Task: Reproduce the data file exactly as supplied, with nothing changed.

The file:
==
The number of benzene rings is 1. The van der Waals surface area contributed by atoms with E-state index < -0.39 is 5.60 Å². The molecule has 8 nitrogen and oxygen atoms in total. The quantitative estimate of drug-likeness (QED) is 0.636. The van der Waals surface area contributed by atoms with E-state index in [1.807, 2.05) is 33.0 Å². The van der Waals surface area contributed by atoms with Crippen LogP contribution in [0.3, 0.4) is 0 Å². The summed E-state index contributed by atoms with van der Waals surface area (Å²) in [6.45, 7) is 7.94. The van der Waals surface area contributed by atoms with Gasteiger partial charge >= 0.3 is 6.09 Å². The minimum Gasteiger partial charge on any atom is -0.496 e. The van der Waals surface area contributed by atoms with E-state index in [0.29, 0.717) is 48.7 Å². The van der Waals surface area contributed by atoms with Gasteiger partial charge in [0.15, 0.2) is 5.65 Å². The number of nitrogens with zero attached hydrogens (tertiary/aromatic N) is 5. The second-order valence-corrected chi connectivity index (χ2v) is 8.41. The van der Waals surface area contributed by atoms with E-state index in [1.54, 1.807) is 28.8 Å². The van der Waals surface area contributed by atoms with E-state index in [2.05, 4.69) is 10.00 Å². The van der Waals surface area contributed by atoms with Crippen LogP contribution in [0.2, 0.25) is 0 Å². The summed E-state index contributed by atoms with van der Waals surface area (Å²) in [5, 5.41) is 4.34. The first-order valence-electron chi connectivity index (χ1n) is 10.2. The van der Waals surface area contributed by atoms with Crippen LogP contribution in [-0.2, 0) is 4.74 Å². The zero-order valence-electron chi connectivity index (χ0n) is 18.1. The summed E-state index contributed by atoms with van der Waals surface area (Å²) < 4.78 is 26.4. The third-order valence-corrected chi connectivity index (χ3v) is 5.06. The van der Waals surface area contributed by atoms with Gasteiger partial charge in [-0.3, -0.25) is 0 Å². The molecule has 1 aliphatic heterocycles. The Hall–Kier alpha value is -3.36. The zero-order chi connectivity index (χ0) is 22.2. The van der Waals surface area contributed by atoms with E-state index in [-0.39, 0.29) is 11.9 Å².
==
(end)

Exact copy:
The number of benzene rings is 1. The van der Waals surface area contributed by atoms with E-state index < -0.39 is 5.60 Å². The molecule has 8 nitrogen and oxygen atoms in total. The quantitative estimate of drug-likeness (QED) is 0.636. The van der Waals surface area contributed by atoms with E-state index in [1.807, 2.05) is 33.0 Å². The van der Waals surface area contributed by atoms with Crippen LogP contribution in [0.3, 0.4) is 0 Å². The summed E-state index contributed by atoms with van der Waals surface area (Å²) in [6.45, 7) is 7.94. The van der Waals surface area contributed by atoms with Gasteiger partial charge >= 0.3 is 6.09 Å². The minimum Gasteiger partial charge on any atom is -0.496 e. The van der Waals surface area contributed by atoms with E-state index in [0.29, 0.717) is 48.7 Å². The van der Waals surface area contributed by atoms with Gasteiger partial charge in [0.15, 0.2) is 5.65 Å². The number of nitrogens with zero attached hydrogens (tertiary/aromatic N) is 5. The second-order valence-corrected chi connectivity index (χ2v) is 8.41. The van der Waals surface area contributed by atoms with E-state index in [1.54, 1.807) is 28.8 Å². The van der Waals surface area contributed by atoms with E-state index in [2.05, 4.69) is 10.00 Å². The van der Waals surface area contributed by atoms with Crippen LogP contribution in [0.2, 0.25) is 0 Å². The summed E-state index contributed by atoms with van der Waals surface area (Å²) in [5, 5.41) is 4.34. The first-order valence-electron chi connectivity index (χ1n) is 10.2. The van der Waals surface area contributed by atoms with Crippen LogP contribution in [-0.2, 0) is 4.74 Å². The zero-order valence-electron chi connectivity index (χ0n) is 18.1. The summed E-state index contributed by atoms with van der Waals surface area (Å²) < 4.78 is 26.4. The third-order valence-corrected chi connectivity index (χ3v) is 5.06. The van der Waals surface area contributed by atoms with Gasteiger partial charge in [-0.3, -0.25) is 0 Å². The molecule has 1 aliphatic heterocycles. The Hall–Kier alpha value is -3.36. The zero-order chi connectivity index (χ0) is 22.2. The van der Waals surface area contributed by atoms with E-state index in [-0.39, 0.29) is 11.9 Å².